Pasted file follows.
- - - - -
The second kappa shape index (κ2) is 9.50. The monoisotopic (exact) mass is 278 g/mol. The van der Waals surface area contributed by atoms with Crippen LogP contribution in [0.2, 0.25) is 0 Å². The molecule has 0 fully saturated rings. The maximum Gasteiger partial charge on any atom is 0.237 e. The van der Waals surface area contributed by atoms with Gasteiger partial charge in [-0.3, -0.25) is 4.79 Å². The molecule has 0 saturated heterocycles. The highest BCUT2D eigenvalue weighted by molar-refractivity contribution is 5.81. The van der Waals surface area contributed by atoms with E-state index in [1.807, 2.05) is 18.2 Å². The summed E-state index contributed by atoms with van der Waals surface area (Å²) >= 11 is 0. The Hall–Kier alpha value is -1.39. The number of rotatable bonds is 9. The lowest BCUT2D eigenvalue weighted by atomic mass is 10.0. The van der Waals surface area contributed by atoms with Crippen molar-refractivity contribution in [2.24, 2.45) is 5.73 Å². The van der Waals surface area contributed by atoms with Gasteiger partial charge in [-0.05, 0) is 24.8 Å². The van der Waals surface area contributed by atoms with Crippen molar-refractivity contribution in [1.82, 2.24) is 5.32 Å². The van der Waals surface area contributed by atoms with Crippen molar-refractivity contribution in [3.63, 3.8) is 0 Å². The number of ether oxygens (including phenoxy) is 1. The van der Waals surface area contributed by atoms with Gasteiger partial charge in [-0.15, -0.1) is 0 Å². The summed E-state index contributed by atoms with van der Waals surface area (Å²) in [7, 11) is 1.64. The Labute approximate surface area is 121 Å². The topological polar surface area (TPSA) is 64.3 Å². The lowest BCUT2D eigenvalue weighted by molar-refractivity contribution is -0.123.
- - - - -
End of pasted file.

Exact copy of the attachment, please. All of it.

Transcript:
The second kappa shape index (κ2) is 9.50. The monoisotopic (exact) mass is 278 g/mol. The van der Waals surface area contributed by atoms with Crippen LogP contribution in [0.2, 0.25) is 0 Å². The molecule has 0 fully saturated rings. The maximum Gasteiger partial charge on any atom is 0.237 e. The van der Waals surface area contributed by atoms with Gasteiger partial charge in [-0.3, -0.25) is 4.79 Å². The molecule has 0 saturated heterocycles. The highest BCUT2D eigenvalue weighted by molar-refractivity contribution is 5.81. The van der Waals surface area contributed by atoms with E-state index in [1.807, 2.05) is 18.2 Å². The summed E-state index contributed by atoms with van der Waals surface area (Å²) >= 11 is 0. The Hall–Kier alpha value is -1.39. The number of rotatable bonds is 9. The lowest BCUT2D eigenvalue weighted by atomic mass is 10.0. The van der Waals surface area contributed by atoms with Crippen molar-refractivity contribution in [2.24, 2.45) is 5.73 Å². The van der Waals surface area contributed by atoms with Gasteiger partial charge in [-0.05, 0) is 24.8 Å². The van der Waals surface area contributed by atoms with Crippen molar-refractivity contribution in [1.82, 2.24) is 5.32 Å². The van der Waals surface area contributed by atoms with Crippen molar-refractivity contribution in [3.63, 3.8) is 0 Å². The number of ether oxygens (including phenoxy) is 1. The van der Waals surface area contributed by atoms with Gasteiger partial charge in [-0.15, -0.1) is 0 Å². The summed E-state index contributed by atoms with van der Waals surface area (Å²) in [7, 11) is 1.64. The Labute approximate surface area is 121 Å². The topological polar surface area (TPSA) is 64.3 Å². The lowest BCUT2D eigenvalue weighted by molar-refractivity contribution is -0.123.